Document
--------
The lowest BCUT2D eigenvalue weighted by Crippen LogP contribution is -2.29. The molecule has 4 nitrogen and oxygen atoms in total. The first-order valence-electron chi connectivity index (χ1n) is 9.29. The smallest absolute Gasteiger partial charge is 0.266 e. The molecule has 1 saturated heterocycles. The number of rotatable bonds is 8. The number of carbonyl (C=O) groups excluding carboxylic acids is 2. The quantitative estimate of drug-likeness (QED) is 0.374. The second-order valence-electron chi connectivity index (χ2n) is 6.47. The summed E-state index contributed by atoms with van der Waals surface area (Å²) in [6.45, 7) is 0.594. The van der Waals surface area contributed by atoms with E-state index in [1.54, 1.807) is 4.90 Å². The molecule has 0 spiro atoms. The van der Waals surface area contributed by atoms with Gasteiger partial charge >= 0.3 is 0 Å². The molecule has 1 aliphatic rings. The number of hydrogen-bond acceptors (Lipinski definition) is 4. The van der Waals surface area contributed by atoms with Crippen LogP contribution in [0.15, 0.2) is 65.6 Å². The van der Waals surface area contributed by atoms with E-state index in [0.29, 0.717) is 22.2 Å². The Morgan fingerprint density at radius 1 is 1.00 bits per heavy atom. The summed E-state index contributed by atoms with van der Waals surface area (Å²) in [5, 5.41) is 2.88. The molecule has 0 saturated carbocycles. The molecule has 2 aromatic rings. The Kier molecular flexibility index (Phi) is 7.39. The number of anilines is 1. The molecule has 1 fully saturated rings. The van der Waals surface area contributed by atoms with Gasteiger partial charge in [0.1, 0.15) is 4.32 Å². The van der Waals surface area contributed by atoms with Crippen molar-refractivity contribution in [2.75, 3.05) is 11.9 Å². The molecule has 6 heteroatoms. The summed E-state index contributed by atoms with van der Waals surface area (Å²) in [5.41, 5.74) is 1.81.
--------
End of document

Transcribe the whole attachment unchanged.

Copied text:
The lowest BCUT2D eigenvalue weighted by Crippen LogP contribution is -2.29. The molecule has 4 nitrogen and oxygen atoms in total. The first-order valence-electron chi connectivity index (χ1n) is 9.29. The smallest absolute Gasteiger partial charge is 0.266 e. The molecule has 1 saturated heterocycles. The number of rotatable bonds is 8. The number of carbonyl (C=O) groups excluding carboxylic acids is 2. The quantitative estimate of drug-likeness (QED) is 0.374. The second-order valence-electron chi connectivity index (χ2n) is 6.47. The summed E-state index contributed by atoms with van der Waals surface area (Å²) in [6.45, 7) is 0.594. The van der Waals surface area contributed by atoms with E-state index in [1.54, 1.807) is 4.90 Å². The molecule has 0 spiro atoms. The van der Waals surface area contributed by atoms with Gasteiger partial charge >= 0.3 is 0 Å². The molecule has 1 aliphatic rings. The number of hydrogen-bond acceptors (Lipinski definition) is 4. The van der Waals surface area contributed by atoms with Crippen LogP contribution in [0.15, 0.2) is 65.6 Å². The van der Waals surface area contributed by atoms with E-state index in [0.29, 0.717) is 22.2 Å². The Morgan fingerprint density at radius 1 is 1.00 bits per heavy atom. The summed E-state index contributed by atoms with van der Waals surface area (Å²) in [5, 5.41) is 2.88. The molecule has 0 saturated carbocycles. The molecule has 2 aromatic rings. The Kier molecular flexibility index (Phi) is 7.39. The number of anilines is 1. The molecule has 1 fully saturated rings. The van der Waals surface area contributed by atoms with Gasteiger partial charge in [0.1, 0.15) is 4.32 Å². The van der Waals surface area contributed by atoms with Crippen molar-refractivity contribution in [2.75, 3.05) is 11.9 Å². The molecule has 6 heteroatoms. The summed E-state index contributed by atoms with van der Waals surface area (Å²) in [5.41, 5.74) is 1.81.